Searching for Foreign Corrupt Practices Act content every day, every week, every month, and every year for 13 years running sometimes yields interesting results.
Such as the ticketing page for the NBA’s Portland Trailblazers.
The page sets forth 17 separate terms and conditions of purchasing a ticket including such mundane matters as: ticket sales are final; game times may change; the team and/or NBA may utilize a ticket holder’s image, likeness, etc. in live or recorded audio or images; and the belongings of a ticket holder may be subject to search upon entry into the arena.
And then there is this.
“Without limiting the foregoing, the Holder agrees not to give or offer this ticket in a manner that would constitute a violation of the U.S. Foreign Corrupt Practices Act, any other anti-bribery law or regulation, or any conflicts of interest law, regulation, or policy. No readmittance will be allowed.”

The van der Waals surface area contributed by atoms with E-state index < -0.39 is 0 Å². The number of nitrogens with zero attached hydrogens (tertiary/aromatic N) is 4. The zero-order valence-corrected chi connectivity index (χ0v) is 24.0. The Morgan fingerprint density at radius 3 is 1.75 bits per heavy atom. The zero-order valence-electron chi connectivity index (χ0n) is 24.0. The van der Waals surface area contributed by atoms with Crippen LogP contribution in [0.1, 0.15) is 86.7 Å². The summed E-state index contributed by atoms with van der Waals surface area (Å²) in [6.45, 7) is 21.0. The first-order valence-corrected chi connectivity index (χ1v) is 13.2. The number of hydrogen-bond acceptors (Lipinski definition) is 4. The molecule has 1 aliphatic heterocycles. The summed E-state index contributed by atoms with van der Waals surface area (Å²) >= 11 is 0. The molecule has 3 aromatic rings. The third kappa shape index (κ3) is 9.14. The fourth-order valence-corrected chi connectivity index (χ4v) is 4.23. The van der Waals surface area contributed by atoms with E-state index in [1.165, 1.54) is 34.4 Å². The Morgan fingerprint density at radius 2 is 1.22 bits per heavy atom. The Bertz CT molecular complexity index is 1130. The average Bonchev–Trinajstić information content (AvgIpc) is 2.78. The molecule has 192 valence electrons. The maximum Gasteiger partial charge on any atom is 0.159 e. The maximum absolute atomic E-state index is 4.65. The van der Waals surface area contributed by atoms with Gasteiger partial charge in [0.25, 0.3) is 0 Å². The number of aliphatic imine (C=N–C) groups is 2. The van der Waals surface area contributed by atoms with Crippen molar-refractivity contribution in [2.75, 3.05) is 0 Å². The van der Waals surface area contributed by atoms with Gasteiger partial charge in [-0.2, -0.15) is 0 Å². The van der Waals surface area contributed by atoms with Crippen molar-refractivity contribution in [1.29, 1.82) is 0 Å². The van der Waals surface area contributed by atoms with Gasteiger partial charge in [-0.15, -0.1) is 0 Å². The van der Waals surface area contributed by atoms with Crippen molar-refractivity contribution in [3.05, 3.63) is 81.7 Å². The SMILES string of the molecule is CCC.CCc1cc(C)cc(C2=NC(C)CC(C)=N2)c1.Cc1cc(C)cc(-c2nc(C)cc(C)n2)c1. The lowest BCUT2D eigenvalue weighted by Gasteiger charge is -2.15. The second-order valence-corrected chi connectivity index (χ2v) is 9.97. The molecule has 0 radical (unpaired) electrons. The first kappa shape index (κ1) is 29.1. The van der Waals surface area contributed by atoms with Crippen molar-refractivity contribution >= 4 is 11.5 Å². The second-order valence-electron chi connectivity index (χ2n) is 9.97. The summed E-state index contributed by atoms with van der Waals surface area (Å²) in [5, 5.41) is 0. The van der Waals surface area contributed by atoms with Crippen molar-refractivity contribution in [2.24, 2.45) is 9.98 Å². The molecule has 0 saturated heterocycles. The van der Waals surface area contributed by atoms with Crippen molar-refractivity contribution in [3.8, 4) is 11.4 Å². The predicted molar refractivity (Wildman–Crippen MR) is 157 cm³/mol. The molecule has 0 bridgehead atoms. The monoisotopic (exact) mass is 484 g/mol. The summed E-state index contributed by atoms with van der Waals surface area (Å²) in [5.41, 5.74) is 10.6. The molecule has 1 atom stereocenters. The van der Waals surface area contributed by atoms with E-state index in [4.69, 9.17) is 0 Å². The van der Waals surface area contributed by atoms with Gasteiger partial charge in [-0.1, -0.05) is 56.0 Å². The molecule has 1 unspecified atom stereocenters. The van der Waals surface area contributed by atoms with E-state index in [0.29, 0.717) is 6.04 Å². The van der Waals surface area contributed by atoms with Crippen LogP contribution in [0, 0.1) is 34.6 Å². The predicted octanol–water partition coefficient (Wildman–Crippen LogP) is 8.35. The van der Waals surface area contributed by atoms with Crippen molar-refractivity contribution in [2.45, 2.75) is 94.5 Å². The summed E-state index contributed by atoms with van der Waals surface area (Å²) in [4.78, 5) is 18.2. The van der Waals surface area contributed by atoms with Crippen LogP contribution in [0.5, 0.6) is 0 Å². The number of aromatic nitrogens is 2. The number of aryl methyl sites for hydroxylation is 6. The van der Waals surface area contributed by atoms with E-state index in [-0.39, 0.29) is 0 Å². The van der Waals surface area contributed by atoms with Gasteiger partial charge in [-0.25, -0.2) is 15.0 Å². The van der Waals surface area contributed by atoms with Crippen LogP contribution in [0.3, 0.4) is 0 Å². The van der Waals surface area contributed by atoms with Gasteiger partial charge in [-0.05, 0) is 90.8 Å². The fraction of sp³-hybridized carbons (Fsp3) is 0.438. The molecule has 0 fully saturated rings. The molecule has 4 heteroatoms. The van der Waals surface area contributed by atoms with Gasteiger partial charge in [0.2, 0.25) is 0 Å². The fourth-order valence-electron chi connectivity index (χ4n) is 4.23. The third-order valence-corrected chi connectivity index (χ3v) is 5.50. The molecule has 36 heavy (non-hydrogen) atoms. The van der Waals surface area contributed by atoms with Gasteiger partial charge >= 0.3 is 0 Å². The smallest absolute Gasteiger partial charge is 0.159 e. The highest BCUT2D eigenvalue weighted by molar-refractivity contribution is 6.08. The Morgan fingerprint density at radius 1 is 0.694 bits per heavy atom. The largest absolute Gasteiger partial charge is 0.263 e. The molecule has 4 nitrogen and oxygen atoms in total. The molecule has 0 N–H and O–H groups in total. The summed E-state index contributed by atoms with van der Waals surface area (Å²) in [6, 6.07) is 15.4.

Inclusion of an FCPA clause in the terms and conditions of a ticket is odd.
Sure, an NBA ticket is a thing of value and tickets to sporting events have been mentioned in actual FCPA enforcement actions.
But then again, things of value in actual FCPA enforcement actions have included: handbags; a bottle of wine; a camera; kitchen appliances; business suits; television sets; laptops; appliances; tea sets; office furniture; and also an evening at a karaoke bar (I guess this one would depend on the quality of the singing).
You name it, and it could be a thing of value in an FCPA enforcement action.
Does that mean that all things of value purchased, exchanged or provided, now need an FCPA clause.
One goes to a bar or restaurant and orders a bottle of wine. Prior to the beverage arriving, a patron acknowledges that a foreign official will not consume the drink.
One gets fitted for a business suit. Prior to taking possession of the apparel, a customer acknowledges that a foreign official will not wear the clothing.
One goes to a Karaoke bar. Prior to entry, a group must acknowledge that no foreign officials are present.
Having an FCPA clause in an NBA team’s ticketing policy is odd. But then again, perhaps a lawyer within the team’s organization or the team’s outside counsel wanted to show off their “FCPA goggles.”
Showing off your “FCPA goggles” is often good and a value add.
But sometimes showing off your “FCPA goggles” can be silly.